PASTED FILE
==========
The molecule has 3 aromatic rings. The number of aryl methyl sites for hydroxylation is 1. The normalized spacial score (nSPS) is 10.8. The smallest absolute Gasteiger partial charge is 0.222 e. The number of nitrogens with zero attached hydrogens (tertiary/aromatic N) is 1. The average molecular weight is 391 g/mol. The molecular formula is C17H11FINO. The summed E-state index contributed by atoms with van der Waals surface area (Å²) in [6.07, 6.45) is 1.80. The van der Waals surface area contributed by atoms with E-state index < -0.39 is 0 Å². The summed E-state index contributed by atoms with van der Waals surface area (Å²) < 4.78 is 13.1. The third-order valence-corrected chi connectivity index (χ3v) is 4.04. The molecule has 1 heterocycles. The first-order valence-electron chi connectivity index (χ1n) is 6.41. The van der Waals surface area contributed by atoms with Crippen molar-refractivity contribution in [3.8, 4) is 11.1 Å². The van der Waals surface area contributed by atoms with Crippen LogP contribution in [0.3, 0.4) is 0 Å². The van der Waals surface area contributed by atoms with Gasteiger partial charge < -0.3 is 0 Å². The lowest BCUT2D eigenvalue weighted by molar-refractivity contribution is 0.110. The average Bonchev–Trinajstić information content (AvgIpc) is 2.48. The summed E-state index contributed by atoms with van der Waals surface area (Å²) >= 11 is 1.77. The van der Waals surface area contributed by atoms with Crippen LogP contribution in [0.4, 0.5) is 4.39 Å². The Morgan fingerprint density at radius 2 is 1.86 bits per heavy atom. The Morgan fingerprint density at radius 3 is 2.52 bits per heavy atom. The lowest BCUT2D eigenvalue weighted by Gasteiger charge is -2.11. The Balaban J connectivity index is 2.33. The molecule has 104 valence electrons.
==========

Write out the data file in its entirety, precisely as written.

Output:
The molecule has 3 aromatic rings. The number of aryl methyl sites for hydroxylation is 1. The normalized spacial score (nSPS) is 10.8. The smallest absolute Gasteiger partial charge is 0.222 e. The number of nitrogens with zero attached hydrogens (tertiary/aromatic N) is 1. The average molecular weight is 391 g/mol. The molecular formula is C17H11FINO. The summed E-state index contributed by atoms with van der Waals surface area (Å²) in [6.07, 6.45) is 1.80. The van der Waals surface area contributed by atoms with E-state index < -0.39 is 0 Å². The summed E-state index contributed by atoms with van der Waals surface area (Å²) < 4.78 is 13.1. The third-order valence-corrected chi connectivity index (χ3v) is 4.04. The molecule has 1 heterocycles. The first-order valence-electron chi connectivity index (χ1n) is 6.41. The van der Waals surface area contributed by atoms with Crippen molar-refractivity contribution in [3.8, 4) is 11.1 Å². The van der Waals surface area contributed by atoms with Crippen LogP contribution in [0.3, 0.4) is 0 Å². The van der Waals surface area contributed by atoms with Gasteiger partial charge < -0.3 is 0 Å². The lowest BCUT2D eigenvalue weighted by molar-refractivity contribution is 0.110. The average Bonchev–Trinajstić information content (AvgIpc) is 2.48. The summed E-state index contributed by atoms with van der Waals surface area (Å²) >= 11 is 1.77. The van der Waals surface area contributed by atoms with Crippen LogP contribution in [0.4, 0.5) is 4.39 Å². The Morgan fingerprint density at radius 2 is 1.86 bits per heavy atom. The Morgan fingerprint density at radius 3 is 2.52 bits per heavy atom. The lowest BCUT2D eigenvalue weighted by Gasteiger charge is -2.11. The Balaban J connectivity index is 2.33. The molecule has 104 valence electrons.